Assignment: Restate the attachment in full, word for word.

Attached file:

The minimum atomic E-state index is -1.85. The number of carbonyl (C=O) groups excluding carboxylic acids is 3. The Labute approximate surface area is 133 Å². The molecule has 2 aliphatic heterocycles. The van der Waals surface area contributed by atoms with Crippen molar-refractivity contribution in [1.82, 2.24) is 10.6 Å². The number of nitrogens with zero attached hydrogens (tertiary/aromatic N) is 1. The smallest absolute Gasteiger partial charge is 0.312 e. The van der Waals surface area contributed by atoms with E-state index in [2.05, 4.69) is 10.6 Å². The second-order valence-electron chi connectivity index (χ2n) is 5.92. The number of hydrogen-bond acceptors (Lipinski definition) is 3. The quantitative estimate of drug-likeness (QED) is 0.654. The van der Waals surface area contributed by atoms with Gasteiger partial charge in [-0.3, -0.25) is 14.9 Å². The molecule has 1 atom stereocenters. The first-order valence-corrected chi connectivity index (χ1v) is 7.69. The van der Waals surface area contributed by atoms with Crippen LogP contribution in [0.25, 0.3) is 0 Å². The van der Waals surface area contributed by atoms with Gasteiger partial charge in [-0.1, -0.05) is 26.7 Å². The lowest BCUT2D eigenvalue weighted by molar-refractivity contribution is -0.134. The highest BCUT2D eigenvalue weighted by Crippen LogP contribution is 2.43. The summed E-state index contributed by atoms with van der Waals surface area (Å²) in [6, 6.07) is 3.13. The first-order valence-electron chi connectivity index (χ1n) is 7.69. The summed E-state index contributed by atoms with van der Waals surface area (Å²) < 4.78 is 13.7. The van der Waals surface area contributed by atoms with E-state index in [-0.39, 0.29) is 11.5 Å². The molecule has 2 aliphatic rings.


The minimum atomic E-state index is -1.85. The number of carbonyl (C=O) groups excluding carboxylic acids is 3. The Labute approximate surface area is 133 Å². The molecule has 2 aliphatic heterocycles. The van der Waals surface area contributed by atoms with Crippen molar-refractivity contribution in [1.82, 2.24) is 10.6 Å². The number of nitrogens with zero attached hydrogens (tertiary/aromatic N) is 1. The smallest absolute Gasteiger partial charge is 0.312 e. The van der Waals surface area contributed by atoms with E-state index in [2.05, 4.69) is 10.6 Å². The second-order valence-electron chi connectivity index (χ2n) is 5.92. The number of hydrogen-bond acceptors (Lipinski definition) is 3. The quantitative estimate of drug-likeness (QED) is 0.654. The van der Waals surface area contributed by atoms with Gasteiger partial charge in [-0.3, -0.25) is 14.9 Å². The molecule has 1 atom stereocenters. The first-order valence-corrected chi connectivity index (χ1v) is 7.69. The van der Waals surface area contributed by atoms with Crippen LogP contribution in [0.25, 0.3) is 0 Å². The van der Waals surface area contributed by atoms with Gasteiger partial charge in [-0.1, -0.05) is 26.7 Å². The lowest BCUT2D eigenvalue weighted by molar-refractivity contribution is -0.134. The highest BCUT2D eigenvalue weighted by Crippen LogP contribution is 2.43. The summed E-state index contributed by atoms with van der Waals surface area (Å²) in [6, 6.07) is 3.13. The first-order valence-electron chi connectivity index (χ1n) is 7.69. The summed E-state index contributed by atoms with van der Waals surface area (Å²) < 4.78 is 13.7. The van der Waals surface area contributed by atoms with E-state index in [-0.39, 0.29) is 11.5 Å². The molecule has 2 aliphatic rings.